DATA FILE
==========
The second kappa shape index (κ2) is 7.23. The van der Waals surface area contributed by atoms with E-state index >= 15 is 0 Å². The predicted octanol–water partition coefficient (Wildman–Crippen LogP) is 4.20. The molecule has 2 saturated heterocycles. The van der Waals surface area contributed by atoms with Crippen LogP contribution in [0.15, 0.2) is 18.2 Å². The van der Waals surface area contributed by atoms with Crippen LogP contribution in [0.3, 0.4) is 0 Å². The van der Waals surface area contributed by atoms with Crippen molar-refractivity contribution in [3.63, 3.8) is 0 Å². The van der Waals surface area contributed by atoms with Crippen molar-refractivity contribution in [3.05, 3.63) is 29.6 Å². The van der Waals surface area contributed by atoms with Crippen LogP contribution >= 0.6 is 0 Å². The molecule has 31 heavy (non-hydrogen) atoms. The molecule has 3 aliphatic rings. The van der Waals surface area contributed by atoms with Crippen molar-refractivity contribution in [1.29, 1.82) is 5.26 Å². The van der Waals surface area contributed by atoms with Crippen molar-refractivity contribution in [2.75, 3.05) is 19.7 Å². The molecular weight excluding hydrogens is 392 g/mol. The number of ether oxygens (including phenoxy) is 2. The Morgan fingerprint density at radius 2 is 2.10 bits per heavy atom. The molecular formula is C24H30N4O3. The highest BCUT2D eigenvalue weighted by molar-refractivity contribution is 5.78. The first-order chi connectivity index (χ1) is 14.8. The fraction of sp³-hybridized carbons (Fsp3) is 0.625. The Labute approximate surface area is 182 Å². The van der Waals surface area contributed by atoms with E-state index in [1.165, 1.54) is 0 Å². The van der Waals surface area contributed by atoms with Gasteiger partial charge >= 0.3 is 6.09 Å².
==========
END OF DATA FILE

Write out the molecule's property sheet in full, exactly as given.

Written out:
The second kappa shape index (κ2) is 7.23. The van der Waals surface area contributed by atoms with E-state index >= 15 is 0 Å². The predicted octanol–water partition coefficient (Wildman–Crippen LogP) is 4.20. The molecule has 2 saturated heterocycles. The van der Waals surface area contributed by atoms with Crippen LogP contribution in [0.15, 0.2) is 18.2 Å². The van der Waals surface area contributed by atoms with Crippen LogP contribution in [0.3, 0.4) is 0 Å². The van der Waals surface area contributed by atoms with Crippen molar-refractivity contribution in [3.63, 3.8) is 0 Å². The van der Waals surface area contributed by atoms with Crippen molar-refractivity contribution in [3.05, 3.63) is 29.6 Å². The van der Waals surface area contributed by atoms with Crippen LogP contribution >= 0.6 is 0 Å². The molecule has 31 heavy (non-hydrogen) atoms. The molecule has 3 aliphatic rings. The van der Waals surface area contributed by atoms with Crippen molar-refractivity contribution in [1.29, 1.82) is 5.26 Å². The van der Waals surface area contributed by atoms with Crippen molar-refractivity contribution in [2.75, 3.05) is 19.7 Å². The molecular weight excluding hydrogens is 392 g/mol. The number of ether oxygens (including phenoxy) is 2. The Morgan fingerprint density at radius 2 is 2.10 bits per heavy atom. The molecular formula is C24H30N4O3. The highest BCUT2D eigenvalue weighted by molar-refractivity contribution is 5.78. The first-order chi connectivity index (χ1) is 14.8. The fraction of sp³-hybridized carbons (Fsp3) is 0.625. The Labute approximate surface area is 182 Å². The van der Waals surface area contributed by atoms with E-state index in [1.165, 1.54) is 0 Å². The van der Waals surface area contributed by atoms with Gasteiger partial charge >= 0.3 is 6.09 Å².